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When Sleeping Inside Just Isn’t Enough

When we say we’re going camping, my daughters, who are both under 4, light up with a joy like it’s Christmas morning. And I kind of don’t.

You see, I want my kids to spend time outside, and I want them to see so much of the outdoors, to experience it in such an intimate way from such a young age that they are as comfortable and capable in the wild as they are in the mall. And to do that, they’ve got to spend time outside, a lot of time outside.

But that’s not easy. Camping with kids is nothing like camping without them. Mosquitos are a pest to me, but to my daughters they are a crying jag that can completely derail lunch. S’mores seem like a good idea until I’ve spent the last 30 minutes chasing my kids in a circle around a fire, and when we finally get the marshmallows cooked just right, they spit them out and say the don’t like them. 

And sleeping with kids at the age mine are in a tent or a camper is like being trapped in a small space with a dozen hyenas. It’s not good. They don’t sleep until they pass out, sometimes while still standing up and jumping on my bed. Most of the time when we camp, we’re up until one day turns into the next because my daughters somehow seem to run on batteries that last longer than any flashlight I’ve ever owned. 

Watching toddlers all day is tiring at home. Watching them all day camping is like being partially blindfolded dancing around knives. Nothing is safe. Everything is something to jump off, put into our mouths, or pick at for no apparent reason. We love to find bird poop and poke it. We love to stick our hands into sap and then stick them in dirt until we become some kind of monster that’s impossible to get clean. And if there’s a bug, we’ll suss it out, just so we can cry about it being in our general vicinity.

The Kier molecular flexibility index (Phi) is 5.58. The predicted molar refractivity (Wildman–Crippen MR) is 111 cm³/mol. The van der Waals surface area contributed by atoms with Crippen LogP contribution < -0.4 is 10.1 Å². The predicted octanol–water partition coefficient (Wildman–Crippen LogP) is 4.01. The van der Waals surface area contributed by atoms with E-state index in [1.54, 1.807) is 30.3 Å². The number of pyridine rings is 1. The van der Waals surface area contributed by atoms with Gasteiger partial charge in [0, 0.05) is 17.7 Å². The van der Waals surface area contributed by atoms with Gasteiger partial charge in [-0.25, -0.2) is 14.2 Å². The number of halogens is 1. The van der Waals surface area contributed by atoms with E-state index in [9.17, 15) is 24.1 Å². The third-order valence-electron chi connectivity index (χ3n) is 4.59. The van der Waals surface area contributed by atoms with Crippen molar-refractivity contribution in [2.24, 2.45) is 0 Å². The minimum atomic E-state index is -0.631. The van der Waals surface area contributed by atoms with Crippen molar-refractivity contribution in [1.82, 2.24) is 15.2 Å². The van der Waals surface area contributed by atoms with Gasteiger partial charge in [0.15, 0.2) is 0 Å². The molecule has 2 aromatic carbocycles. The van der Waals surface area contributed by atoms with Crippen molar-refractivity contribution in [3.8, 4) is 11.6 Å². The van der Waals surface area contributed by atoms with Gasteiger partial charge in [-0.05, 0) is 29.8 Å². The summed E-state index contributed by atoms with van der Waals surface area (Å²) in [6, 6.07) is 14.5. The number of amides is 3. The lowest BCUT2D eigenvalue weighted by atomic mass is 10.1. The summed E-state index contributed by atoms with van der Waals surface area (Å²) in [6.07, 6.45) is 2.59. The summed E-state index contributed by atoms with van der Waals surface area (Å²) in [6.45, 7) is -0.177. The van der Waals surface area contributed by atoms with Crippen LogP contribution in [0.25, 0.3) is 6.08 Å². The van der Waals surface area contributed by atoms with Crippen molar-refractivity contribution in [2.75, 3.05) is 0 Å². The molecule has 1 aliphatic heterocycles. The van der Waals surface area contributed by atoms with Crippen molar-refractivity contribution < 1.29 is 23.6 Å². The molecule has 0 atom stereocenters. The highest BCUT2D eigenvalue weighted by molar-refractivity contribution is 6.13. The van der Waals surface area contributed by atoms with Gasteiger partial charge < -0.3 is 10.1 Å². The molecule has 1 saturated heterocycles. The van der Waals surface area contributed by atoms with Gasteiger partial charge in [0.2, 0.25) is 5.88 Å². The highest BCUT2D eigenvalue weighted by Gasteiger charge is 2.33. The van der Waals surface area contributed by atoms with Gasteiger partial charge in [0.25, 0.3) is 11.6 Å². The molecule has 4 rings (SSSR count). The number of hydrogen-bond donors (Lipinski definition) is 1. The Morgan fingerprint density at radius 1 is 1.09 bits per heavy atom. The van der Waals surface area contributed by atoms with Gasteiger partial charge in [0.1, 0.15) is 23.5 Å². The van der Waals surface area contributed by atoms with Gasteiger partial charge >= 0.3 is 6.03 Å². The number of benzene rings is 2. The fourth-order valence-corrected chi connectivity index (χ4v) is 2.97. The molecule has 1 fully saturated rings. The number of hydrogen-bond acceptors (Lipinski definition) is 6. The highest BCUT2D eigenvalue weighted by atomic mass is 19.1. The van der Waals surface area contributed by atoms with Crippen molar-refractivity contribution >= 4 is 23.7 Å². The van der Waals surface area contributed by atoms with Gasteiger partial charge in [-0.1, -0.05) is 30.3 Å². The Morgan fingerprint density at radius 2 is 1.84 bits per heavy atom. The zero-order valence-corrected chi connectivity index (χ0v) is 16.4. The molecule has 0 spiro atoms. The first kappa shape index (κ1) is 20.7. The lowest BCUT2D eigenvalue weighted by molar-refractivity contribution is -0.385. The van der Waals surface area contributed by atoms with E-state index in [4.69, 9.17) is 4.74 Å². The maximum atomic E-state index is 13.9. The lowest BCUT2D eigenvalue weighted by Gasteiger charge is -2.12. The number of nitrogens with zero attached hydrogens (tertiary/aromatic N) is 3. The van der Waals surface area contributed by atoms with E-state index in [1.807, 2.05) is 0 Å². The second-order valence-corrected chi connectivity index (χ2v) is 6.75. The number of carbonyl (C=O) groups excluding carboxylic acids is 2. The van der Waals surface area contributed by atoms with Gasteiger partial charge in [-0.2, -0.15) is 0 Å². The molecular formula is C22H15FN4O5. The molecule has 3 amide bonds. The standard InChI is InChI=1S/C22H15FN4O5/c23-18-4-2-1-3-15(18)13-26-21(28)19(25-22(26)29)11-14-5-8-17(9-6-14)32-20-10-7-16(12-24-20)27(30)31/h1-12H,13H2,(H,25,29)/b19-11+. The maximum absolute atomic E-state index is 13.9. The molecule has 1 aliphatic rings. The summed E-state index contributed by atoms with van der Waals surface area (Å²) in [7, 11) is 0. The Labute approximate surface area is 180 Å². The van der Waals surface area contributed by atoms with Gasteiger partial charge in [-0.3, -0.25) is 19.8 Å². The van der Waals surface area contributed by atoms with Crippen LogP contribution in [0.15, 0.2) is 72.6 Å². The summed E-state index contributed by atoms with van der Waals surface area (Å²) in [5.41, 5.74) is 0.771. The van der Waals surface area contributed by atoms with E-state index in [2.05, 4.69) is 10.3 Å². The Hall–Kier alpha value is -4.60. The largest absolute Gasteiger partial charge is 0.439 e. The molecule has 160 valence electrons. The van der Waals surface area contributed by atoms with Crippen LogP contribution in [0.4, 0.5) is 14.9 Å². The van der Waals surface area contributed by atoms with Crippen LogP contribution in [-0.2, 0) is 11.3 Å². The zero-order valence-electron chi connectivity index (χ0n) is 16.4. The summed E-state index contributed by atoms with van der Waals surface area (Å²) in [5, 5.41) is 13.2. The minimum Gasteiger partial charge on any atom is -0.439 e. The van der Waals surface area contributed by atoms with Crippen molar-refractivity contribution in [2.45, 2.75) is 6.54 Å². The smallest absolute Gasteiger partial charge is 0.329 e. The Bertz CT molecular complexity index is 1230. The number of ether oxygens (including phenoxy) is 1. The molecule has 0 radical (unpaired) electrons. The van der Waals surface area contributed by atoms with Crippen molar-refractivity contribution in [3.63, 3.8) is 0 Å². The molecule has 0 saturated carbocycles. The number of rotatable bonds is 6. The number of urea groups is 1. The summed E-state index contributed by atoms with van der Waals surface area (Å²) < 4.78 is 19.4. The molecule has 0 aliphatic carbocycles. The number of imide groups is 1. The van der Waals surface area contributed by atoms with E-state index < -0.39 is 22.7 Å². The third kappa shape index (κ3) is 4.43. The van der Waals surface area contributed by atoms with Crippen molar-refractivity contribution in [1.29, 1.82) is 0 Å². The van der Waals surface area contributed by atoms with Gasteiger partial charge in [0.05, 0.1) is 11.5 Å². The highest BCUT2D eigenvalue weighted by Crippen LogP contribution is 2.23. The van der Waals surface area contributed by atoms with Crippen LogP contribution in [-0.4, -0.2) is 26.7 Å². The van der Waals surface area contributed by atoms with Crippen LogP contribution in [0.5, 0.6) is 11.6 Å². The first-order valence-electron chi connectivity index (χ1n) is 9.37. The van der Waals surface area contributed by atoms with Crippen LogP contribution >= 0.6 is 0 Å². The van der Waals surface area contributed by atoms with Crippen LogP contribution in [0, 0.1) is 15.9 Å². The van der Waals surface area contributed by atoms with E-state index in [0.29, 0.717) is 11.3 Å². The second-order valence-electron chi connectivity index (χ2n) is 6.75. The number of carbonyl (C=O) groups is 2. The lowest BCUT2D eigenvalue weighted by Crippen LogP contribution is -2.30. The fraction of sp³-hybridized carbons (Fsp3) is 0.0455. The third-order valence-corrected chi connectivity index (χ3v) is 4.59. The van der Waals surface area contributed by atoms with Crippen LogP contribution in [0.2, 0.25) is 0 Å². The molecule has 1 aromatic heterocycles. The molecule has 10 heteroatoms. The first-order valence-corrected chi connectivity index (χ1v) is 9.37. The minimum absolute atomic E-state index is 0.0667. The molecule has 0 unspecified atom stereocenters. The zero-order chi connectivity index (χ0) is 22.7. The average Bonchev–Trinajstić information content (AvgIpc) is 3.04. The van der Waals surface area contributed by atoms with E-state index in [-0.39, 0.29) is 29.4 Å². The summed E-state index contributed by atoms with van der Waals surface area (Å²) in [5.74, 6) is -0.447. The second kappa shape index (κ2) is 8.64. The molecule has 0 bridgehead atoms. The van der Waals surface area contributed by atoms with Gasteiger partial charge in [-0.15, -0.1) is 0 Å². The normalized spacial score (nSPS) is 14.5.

It’s a lot of fun. But really, it’s a lot of fun. 

My oldest daughter’s face the first time she woke up next to me in a tent at a campsite tucked against the New River in West Virginia is etched into my memory like rings inside the trunk of a tree, so deep I carry that moment in my bones. She was 10 months old, but she looked like she had somehow already found one of the secrets to life, like she knew there was a joy here that couldn’t be bought or stolen or traded for. 

The first time we took my youngest daughter camping, she was eight months old. We went to Assateague Island National Seashore on an unseasonably cold weekend. It rained almost constantly, and I had to layer her in so many clothes that she looked more blob than human. I don’t think I took her hat off the whole trip. But she got to see wild horses right on the beach. She got to watch them prance through the sand and turn into the wind, manes blowing like ribbons. When I held her in bed next to me, tucked along my side, I had nothing else to do but watch her face as she slept and listen to the waves as they beat themselves to sleep too, pulling the moon like a blanket with them.

Even at the end of last summer, when we made a final trip to Cape Henlopen State Park along the Atlantic seashore in Delaware, they suddenly had both become old enough to suck the life out of the days at the beach, to walk holding hands through the Delaware Bay at low tide, and point to hermit crabs and study little tiny fish. When my husband and I tucked them into the camper at night, sun kissed and still a bit dirty, they smiled the whole time they fought going to sleep, and when they woke, they stretched into the sun, reaching for another day in the wild.

There’s a magic to the air when we sleep outside. There’s an intimacy in the wind whispering us to sleep that draws us closer. There’s a quiet peace in the sun waking us in a heap all together to birds singing. 

Going to sleep outside is nothing like sleeping in bed at home. Camping isn’t at all like being in a house. It’s a lot more work to do it with a family. It’s planning and prepping and wrangling. And when we get home, it’s laundry and washing and cleaning and putting things away for much longer than our trip lasted. 

But for all the work, for all the challenges, and tears, and all the things that go sideways every trip that I can never predict, sleeping outside gives us something that sleeping inside just can’t. And my daughters might not know how to read or do math or cook an egg, but they already know going camping, no matter where, is the best thing we’ll do all year. 

Cover photo: Photo courtesy of the author

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